An article published in the journal “Scientific Reports” reports the identification of a new species of cynodont that lived about 220 million years ago, in the Triassic period, in today’s Argentina. A team of researchers named it Tessellatia bonapartei after examining a partial skull using an unusual neutron tomography technique after a classic X-ray tomography gave limited results due to the high presence of iron in the rock. The researchers’ effort paid off because some characteristics suggest a rather close relationship with mammals, which are likely descended from a single group of cynodonts.
Blogs about paleontology
An article published in the journal “Nature” reports the identification of a precursor of the tetrapods that lived on today’s Ellesmere Island, in Canada, in the Devonian period, about 375 million years ago. A team of researchers named it Qikiqtania wakei and illustrated similarities and differences with Tiktaalik roseae, the possible ancestor of today’s tetrapods. The anatomical characteristics of Qikiqtania wakei indicate that it descended from the precursors of the tetrapods that ventured to the mainland but unlike Tiktaalik roseae it went back to the water, where it developed fins suitable for aquatic life.
An article published in the journal “Nature Communications” reports the discovery in today’s Laos of a tooth that was attributed to a little girl that belonged to the Denisovan species, an archaic human species still mysterious in many ways. The molar was dated between 164,000 and 131,000 years ago from the analysis of the sediments in which it was found in the Cobra Cave (Tam Ngu Hao 2), in the Annamite Chain, in Laos. The warm and humid conditions in that area offer little hope of still finding pieces of DNA but the proteins and appearance of the molar, very similar to that of a jawbone discovered in Tibet and attributed to a Denisovan, led the researchers to that conclusion.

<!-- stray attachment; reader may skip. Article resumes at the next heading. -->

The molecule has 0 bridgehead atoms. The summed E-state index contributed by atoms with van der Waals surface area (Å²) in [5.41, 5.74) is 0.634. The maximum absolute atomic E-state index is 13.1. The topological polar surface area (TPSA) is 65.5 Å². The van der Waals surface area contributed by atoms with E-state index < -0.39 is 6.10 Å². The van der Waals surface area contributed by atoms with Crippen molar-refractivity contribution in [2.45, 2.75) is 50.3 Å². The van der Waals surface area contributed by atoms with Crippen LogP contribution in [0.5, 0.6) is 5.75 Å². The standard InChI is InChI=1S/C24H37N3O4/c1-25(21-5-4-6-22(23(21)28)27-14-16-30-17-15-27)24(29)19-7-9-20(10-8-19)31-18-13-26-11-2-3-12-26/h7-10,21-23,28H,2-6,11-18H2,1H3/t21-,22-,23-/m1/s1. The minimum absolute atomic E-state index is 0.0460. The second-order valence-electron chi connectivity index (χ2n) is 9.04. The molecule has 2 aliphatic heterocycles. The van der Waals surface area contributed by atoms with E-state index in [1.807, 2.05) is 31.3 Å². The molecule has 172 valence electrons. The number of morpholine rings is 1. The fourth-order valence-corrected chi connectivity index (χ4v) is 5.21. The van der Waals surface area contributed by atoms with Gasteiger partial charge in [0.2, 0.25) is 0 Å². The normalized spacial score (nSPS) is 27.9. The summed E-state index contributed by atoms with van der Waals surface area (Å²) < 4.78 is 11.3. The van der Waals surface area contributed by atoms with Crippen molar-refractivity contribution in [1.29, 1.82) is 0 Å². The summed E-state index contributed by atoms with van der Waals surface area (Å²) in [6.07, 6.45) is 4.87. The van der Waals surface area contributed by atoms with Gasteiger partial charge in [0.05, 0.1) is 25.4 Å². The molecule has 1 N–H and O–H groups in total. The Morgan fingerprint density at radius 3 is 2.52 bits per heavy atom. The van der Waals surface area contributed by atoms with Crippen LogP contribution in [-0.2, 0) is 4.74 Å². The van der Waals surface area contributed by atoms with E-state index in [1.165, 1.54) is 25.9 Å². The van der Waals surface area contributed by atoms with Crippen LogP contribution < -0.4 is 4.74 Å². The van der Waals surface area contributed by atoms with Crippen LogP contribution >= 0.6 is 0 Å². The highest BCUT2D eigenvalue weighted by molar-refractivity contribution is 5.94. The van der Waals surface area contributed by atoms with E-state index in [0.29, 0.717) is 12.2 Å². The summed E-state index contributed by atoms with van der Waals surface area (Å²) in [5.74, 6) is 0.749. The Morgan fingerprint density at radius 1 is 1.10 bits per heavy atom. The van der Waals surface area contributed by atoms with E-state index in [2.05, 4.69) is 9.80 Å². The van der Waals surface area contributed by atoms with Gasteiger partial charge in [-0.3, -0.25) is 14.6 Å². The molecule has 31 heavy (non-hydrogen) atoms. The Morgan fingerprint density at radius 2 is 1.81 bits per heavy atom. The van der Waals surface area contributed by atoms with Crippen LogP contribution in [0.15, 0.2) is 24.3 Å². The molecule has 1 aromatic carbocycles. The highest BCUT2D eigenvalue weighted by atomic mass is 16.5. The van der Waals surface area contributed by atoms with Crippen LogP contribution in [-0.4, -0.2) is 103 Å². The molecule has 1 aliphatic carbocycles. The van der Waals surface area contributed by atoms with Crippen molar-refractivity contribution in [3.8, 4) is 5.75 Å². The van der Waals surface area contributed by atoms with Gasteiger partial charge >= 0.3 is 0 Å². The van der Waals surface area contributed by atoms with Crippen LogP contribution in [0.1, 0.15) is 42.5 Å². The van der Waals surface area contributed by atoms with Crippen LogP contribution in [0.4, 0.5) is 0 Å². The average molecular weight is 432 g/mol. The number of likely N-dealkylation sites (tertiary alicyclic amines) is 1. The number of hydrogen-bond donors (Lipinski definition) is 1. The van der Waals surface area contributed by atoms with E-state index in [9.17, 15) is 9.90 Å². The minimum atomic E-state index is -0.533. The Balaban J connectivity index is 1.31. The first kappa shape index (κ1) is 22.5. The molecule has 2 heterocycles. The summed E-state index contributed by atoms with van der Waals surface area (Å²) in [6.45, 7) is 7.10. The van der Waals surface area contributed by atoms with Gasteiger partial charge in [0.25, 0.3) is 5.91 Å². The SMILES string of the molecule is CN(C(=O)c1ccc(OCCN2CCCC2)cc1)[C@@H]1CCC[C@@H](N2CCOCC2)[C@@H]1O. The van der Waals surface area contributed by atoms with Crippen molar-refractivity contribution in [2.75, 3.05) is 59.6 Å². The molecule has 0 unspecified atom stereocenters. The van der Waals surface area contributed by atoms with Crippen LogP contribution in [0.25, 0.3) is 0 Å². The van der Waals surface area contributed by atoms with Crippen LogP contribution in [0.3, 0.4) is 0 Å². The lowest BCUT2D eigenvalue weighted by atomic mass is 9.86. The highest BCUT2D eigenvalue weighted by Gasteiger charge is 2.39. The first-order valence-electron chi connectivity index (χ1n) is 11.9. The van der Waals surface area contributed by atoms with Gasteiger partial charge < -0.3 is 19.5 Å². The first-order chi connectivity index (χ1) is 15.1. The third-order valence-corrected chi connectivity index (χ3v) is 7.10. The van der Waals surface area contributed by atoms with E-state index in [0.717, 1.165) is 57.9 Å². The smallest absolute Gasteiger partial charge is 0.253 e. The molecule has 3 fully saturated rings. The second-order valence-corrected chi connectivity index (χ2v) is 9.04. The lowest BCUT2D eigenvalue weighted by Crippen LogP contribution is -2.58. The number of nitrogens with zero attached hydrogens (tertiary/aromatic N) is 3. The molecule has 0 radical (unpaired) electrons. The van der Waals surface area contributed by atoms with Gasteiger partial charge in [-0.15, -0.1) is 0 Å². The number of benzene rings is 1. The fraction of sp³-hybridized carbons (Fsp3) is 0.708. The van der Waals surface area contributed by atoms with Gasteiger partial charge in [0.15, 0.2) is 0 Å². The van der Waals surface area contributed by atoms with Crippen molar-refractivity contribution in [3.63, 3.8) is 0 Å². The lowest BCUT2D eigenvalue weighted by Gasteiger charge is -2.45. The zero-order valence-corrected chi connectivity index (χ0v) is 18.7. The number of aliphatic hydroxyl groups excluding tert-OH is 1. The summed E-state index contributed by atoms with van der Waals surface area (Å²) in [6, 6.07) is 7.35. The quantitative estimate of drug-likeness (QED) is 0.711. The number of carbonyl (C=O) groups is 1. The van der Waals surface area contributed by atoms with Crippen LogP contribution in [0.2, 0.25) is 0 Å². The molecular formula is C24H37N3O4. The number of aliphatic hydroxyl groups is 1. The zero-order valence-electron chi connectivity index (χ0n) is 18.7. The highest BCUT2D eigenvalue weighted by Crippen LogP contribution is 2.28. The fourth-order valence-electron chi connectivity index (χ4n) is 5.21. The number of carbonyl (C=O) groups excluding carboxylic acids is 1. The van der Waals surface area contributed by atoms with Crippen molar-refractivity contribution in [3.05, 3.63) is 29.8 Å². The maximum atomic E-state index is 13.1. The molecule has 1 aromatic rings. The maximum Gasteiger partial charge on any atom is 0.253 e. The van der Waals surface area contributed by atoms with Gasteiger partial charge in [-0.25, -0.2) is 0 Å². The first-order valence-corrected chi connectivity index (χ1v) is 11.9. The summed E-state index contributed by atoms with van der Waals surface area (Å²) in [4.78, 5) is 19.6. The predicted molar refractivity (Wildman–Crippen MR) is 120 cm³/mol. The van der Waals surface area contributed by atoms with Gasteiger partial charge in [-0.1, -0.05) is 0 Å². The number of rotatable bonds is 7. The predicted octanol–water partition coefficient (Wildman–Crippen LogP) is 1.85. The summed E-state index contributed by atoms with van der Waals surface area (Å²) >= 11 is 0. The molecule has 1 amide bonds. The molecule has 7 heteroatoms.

An article published in the journal “Nature” reports the results of a research on the correlation between climate changes that occurred over the last two million years and the evolution of human beings. A team of researchers led by Axel Timmermann, director of the IBS Center for Climate Physics (ICCP) at Pusan National University, South Korea, used ICCP’s Aleph supercomputer to simulate climate history. The results were compared with the largest database of human fossils and archaeological artifacts built under the direction of Pasquale Raia of the University of Naples Federico II, Italy. The result was that the best habitats for the human species that existed in these two million years match the climatic changes caused by the oscillation of the Earth’s axis and the periodic changes in the shape of the Earth’s orbit.
An article published in the journal “Science Advances” reports the results of a thorough examination of a rock dated between 3.75 and 4.25 billion years offering evidence of the presence of microfossils. A team of researchers discovered in a rock found in the Nuvvuagittuq Greenstone Belt, Quebec, fossilized structures that bear similarities to microfossils from a later era and to today’s bacteria living in hydrothermal vents. This discovery offers new evidence that at the time, there were already diversified life forms after the evidence published in an article in the journal “Nature” in March 2017. In that case, the nature of the structures sparked controversy but the ones presented in the new study have greater complexity.